Finn slumped back into his chair. "You know I can't use a civilian. No security clearance." He aimed a frustrated kick at his massive government issue desk, and succeeded only in bruising his big toe.

"That's the beauty of the thing," said RD. "She's not a civilian. In order to get a security clearance to work at trade summits, she and the other translators were commissioned as third lieutenants in the reserves."

"Third lieutenants?"

"It's a special rank for them. It means there's never anyone junior to them in the chain of command." RD leafed through the file. "Her dissertation advisor says that she is quote, 'the smartest student I've ever had', unquote. And if you ask the Chief, I bet you can get her called to active duty within 48 hours."

Finn mused over his options. If he went to the Chief, he would have to explain the mess he had gotten himself into, and confess that he had been so far unable to fix it. On the other hand, if he didn't go to the Chief now, unless a miracle intervened, in a week it would be time for him to deploy back to Forla and he would have to report that he had blown the mission.

"The Chief's still in his office," said RD helpfully. Finn lumbered to his feet with a heavy sigh and grabbed the folder.

"Come on. Let's go talk to him before I lose my nerve."

Section Chief Dan Corliss, the head of the Special Operations section, was a very ordinary looking man in his forties, with thinning brown hair and a habit of gnawing absentmindedly on his fingernails as he spoke. Not even his eyes betrayed the razor-sharp intelligence encased in his skull, and few who met him ever suspected it. Those who worked for him, however, quickly learned to respect his habit of listening intently and saying very little until he asked a question that cut straight to the heart of the problem, or delivered a solution that had occurred to none of his subordinates in hours of agonizing argument. It was largely thanks to his silent watch that the Interstellar Federation had enjoyed such a long period of unprecedented peace and prosperity.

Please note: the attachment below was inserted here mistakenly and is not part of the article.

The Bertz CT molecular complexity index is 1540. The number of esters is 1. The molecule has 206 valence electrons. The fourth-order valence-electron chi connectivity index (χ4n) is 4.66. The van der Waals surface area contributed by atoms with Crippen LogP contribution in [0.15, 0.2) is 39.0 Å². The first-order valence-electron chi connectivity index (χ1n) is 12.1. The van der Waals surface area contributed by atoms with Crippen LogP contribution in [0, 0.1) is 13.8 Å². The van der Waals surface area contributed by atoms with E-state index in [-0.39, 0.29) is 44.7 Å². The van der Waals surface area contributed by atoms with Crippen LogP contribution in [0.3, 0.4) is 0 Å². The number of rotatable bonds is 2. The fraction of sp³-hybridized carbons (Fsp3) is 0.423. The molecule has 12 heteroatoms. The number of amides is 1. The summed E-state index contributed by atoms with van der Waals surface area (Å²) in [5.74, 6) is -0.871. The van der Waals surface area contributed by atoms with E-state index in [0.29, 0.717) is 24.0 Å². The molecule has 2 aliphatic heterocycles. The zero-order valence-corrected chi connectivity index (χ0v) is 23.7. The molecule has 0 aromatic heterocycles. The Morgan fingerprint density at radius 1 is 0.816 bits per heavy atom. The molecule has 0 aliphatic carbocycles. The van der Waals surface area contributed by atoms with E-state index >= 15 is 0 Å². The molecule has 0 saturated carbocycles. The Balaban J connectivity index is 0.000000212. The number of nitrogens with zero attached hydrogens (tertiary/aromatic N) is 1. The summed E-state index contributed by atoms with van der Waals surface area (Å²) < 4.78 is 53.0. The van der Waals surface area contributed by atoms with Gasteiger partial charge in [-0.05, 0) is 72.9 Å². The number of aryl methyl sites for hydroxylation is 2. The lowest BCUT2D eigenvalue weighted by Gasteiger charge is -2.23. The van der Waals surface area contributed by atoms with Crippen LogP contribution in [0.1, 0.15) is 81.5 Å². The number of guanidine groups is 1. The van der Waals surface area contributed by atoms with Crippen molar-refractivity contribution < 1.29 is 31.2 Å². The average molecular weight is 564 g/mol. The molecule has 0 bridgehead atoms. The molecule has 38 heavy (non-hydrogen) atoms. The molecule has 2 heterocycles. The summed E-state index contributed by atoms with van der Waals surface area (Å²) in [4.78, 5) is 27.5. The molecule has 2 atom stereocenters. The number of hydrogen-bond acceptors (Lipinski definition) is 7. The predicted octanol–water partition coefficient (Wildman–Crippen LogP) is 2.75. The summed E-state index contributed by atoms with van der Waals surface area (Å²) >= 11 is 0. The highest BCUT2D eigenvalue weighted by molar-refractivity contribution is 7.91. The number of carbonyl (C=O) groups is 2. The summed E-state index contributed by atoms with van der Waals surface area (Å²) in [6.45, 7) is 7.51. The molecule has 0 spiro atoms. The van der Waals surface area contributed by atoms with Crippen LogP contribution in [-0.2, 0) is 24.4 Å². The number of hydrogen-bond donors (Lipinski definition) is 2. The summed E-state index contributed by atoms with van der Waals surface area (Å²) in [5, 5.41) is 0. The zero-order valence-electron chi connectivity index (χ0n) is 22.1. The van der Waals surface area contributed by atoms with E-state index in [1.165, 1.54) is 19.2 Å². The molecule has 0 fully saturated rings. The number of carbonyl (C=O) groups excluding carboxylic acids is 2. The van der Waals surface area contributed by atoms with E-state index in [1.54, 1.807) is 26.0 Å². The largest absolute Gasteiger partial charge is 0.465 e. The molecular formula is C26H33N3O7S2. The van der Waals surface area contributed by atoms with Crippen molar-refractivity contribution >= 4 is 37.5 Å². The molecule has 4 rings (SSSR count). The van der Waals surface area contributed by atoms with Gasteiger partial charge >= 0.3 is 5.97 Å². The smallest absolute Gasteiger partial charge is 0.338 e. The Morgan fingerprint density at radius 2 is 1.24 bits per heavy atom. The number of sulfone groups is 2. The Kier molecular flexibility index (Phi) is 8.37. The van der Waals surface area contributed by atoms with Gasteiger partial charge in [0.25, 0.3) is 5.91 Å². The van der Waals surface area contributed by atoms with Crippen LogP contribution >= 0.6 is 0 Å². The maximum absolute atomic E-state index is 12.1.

When Finn and RD knocked on his door, he was studying a star chart on the huge screen that took up an entire wall of his office. "Come in," he said. As the door slid open to admit the two men, he motioned them to take a seat in front of his desk. "Sit down, guys. Finn, I've been reading your reports. Great stuff. This is the best intelligence we've ever had on Forla. You're making the station chief look very, very bad."

"Is that a problem?"

The Chief chuckled. "On the contrary. You've considerably added to the luster of our reputation." He folded his hands across his stomach and leaned back in his chair. "So why aren't you out carousing? You've only got a week left before you go to back, right?"

Finn shifted uncomfortably in his chair. "If I can, sir."

The Chief raised an eyebrow. "So? Tell me."

"Well, it's just that . . . I . . . I . . . "

Those ordinary brown eyes seemed to be boring into his soul. Finn gulped and clenched his fist.

"I need a bride," he blurted.

"I see," was all the Chief said.

"People have been asking me when I was getting married for quite some time," Finn explained. "A Forlani merchant just doesn't stay unmarried if he's got enough money for a wife, which I do."

"Yes," said the Chief, "your cover seems to be amazingly successful. I don't think I've ever had an agent turn a profit before."

"Dumb luck," said Finn. "I took a half share in a ship owned by the clan chief's grandson in order to get invited to his house. Damn thing's made me a fortune. I mean, it's made us a fortune."

"Your expense reports have been admirably restrained," said the Chief. Was there anything he didn't know about?

"Anyway, people were starting to really wonder why I didn't get a wife."